As the rock of the story, Felicity Jones embodies Jane with a strength that's startling, but not completely unexpected knowing how long she cared for her now ex-husband. But it's another thing to see it and witness how Jones presents it. Almost out of pure stubbornness and steely resolve she refuses to give up, answering a firm, certain "No" when frequently confronted with the possibility that she should. She just keeps chipping away to maintain his quality of life and add days, with Jones completely dialed in to this aspect of the character. Everyone will justifiably rave about Redmayne but the movie is as much Jones', with implication being that Hawking is alive today because of Jane. And based on what's presented here, it's difficult to argue that point.

Supposedly, Hawking has already seen and loved the film, but his most revealing comment was on its accuracy. "Broadly true," he called it. With those two words the real-life subject may have offered up a better review of the The Theory of Everything than anyone else possibly could. The whole thing does feel broadly accurate in the sense that Marsh gently brushes over the important moments of his life, touching on key events without stirring up too much controversy, and in two instances, actively avoiding it. It wouldn't be completely inaccurate to label it a "paint-by-numbers" biopic even if I detest the term, but thankfully the subject and acting highly elevate the material.

It's practically impossible not to get caught up in this, just as it's impossible for Hawking himself not to love it given his saintly depiction. That it manages to do this without coming off too saccharine or syrupy, at least until the final scenes, is more than commendable. That he miraculously exceeded doctors' projections by a good forty plus years is the ultimate irony considering his belief in science over faith. While both undoubtedly played a big role, much of it had to do with his wife's refusal to throw in the towel. That and the performances make for a lasting experience, despite the nagging feeling there's a little more to the man than what we got.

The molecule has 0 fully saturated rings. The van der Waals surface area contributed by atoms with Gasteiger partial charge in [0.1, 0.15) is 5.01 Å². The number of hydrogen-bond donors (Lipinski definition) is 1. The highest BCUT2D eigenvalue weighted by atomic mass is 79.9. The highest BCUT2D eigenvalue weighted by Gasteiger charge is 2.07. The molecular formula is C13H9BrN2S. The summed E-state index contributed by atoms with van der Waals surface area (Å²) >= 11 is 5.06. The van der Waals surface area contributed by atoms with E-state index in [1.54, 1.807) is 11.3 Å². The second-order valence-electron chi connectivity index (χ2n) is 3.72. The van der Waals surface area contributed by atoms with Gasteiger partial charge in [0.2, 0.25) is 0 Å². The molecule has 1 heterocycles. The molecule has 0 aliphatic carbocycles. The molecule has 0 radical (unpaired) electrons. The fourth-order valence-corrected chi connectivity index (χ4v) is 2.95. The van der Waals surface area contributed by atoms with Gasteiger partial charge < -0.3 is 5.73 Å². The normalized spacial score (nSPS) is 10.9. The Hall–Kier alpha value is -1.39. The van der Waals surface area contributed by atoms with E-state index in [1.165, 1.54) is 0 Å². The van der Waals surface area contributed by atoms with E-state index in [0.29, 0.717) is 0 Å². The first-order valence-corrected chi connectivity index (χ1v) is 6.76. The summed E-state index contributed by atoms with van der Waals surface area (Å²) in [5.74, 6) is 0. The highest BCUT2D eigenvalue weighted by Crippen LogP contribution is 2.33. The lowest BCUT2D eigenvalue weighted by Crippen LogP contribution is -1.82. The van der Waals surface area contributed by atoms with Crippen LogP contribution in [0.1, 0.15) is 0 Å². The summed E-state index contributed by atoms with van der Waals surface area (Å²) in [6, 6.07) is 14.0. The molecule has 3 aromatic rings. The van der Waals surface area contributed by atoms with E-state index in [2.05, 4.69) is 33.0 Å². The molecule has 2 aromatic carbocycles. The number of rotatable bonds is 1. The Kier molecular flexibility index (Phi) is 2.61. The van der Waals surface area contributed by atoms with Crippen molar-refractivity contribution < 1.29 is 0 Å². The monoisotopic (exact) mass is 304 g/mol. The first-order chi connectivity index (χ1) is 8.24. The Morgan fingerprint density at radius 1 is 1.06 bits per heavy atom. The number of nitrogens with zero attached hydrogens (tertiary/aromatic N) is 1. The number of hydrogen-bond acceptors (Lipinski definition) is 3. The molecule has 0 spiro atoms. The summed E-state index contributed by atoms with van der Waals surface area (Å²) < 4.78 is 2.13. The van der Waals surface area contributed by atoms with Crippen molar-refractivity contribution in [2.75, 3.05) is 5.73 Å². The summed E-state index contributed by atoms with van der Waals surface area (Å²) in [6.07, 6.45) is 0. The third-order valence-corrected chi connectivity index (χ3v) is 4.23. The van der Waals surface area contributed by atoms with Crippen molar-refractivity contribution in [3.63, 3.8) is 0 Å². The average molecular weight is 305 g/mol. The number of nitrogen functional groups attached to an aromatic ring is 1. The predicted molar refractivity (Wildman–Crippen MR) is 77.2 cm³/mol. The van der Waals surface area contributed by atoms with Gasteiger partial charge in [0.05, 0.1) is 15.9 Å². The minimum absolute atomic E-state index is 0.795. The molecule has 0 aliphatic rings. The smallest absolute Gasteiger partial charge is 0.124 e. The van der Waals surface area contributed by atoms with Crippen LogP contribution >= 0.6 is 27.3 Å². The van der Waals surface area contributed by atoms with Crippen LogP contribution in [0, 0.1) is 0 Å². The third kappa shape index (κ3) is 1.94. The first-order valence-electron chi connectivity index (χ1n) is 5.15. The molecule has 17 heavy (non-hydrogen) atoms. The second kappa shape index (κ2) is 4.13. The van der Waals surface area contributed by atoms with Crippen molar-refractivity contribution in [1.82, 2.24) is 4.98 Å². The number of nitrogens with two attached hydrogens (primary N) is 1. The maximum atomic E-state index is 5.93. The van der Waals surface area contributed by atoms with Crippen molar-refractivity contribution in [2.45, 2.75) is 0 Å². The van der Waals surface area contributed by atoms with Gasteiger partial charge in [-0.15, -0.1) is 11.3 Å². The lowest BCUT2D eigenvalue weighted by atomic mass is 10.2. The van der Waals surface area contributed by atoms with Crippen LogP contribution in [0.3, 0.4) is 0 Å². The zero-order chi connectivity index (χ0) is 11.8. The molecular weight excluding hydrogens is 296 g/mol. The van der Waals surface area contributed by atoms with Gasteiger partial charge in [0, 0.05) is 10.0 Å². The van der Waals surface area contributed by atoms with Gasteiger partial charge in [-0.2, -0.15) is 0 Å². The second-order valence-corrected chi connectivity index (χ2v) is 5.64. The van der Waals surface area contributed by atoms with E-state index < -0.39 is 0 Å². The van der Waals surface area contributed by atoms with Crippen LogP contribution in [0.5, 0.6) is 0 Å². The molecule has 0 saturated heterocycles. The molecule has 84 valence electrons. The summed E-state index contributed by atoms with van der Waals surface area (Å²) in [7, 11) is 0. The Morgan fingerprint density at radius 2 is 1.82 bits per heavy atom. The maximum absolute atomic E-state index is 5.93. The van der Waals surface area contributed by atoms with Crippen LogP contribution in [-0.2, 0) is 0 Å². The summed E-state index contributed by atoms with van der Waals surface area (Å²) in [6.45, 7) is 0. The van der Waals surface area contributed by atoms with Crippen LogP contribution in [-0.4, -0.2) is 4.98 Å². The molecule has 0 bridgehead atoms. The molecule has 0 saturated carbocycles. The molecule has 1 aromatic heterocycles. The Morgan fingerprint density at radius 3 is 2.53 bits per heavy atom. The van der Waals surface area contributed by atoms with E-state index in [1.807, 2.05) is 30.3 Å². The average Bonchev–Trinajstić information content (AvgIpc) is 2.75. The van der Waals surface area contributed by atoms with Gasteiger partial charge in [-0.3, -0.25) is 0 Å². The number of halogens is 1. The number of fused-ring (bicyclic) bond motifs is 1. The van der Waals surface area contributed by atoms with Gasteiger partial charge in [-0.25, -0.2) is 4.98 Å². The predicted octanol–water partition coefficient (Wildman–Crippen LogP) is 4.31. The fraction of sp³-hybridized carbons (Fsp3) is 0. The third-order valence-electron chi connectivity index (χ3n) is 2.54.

Wednesday, November 19, 2014


Director: Alejandro González Iñárritu
Starring: Michael Keaton, Zach Galifianakis, Edward Norton, Andrea Riseborough, Naomi Watts, Amy Ryan, Emma Stone
Running Time: 119 min.
Rating: R

★★★★ (out of ★★★★)

There's an early scene in Birdman or (The Unexpected Virtue of Ignorance) where washed-up Hollywood actor Riggan Thomson (Michael Keaton) runs down a list of potential names to replace an injured cast member in his ambitious Broadway mounting of Raymond Carver's "What We Talk About When We Talk About Love." And they're all actual big name stars whose commitments to their blockbuster superhero franchises make them unavailable, even if the underlying feeling is that they'd never do it anyway. Twenty years ago Riggan was one of them, riding high on the success of his iconic Birdman role in a franchise he milked for three movies before the word "franchise" even entered the cinematic lexicon. But Michael Keaton is no Riggan Thomson. Well, at least not in reality. He is in the sense that he completely inhabits the headspace of this strange, self-obsessed character in the throes of a mental breakdown. Keaton was the only choice for this role not because he once played a superhero, but because he managed to escape just in time. One or two more Batman movies and this could have easily been a different conversation.

By all accounts of the man, the performance Keaton gives here is actually a massive stretch, as he never seemed at all vain, hung up on public opinion, or insecurely protective of his legacy. And he certainly doesn't appear to be a nervous wreck. But boy has he been missed. It almost seems unfair to affix the "comeback" label onto a performer who has been working consistently, if under the radar, for years, but we're selfish like that. In a good way. It isn't wrong to see our favorite performers being given the best material that will bring them the most respect and adulation. One of the big takeaways to come from the this film's release over the past few weeks is seeing everyone come to the realization that there are few actors more deserving of it than Keaton. It's something we've always known, but never really publicly acknowledged until now. Besides being a fascinating and funny meta commentary on the entertainment business, Birdman works as a satirical tragicomedy about a man who not only craves that validation, but desperately needs it for his life to mean anything.

On the surface, Riggan writing, directing and starring in a Raymond Carver adaptation appears to be a case of a faded movie star pathetically using Broadway to establish himself as a serious artist and gain credibility with the masses. Beneath the surface, that's also exactly what it is. And that deep, distinctive voice he keeps hearing in his head isn't afraid to tell him so. It's the voice of Birdman, telling him what a loser he is, and based on the evidence we have, he might not be far off. We find out he's already wrecked his marriage and career and now he's wrecking his play, produced by best friend and lawyer, Jake (Zach Galifianakis). His spunky, sarcastic daughter Sam (Emma Stone), fresh out of rehab, serves as his assistant while he's joined on stage by girlfriend Laura (Andrea Riseborough), first-time Broadway actress Lesley (Naomi Watts) and her boyfriend Mike Shiner (Edward Norton), called in as a last minute replacement.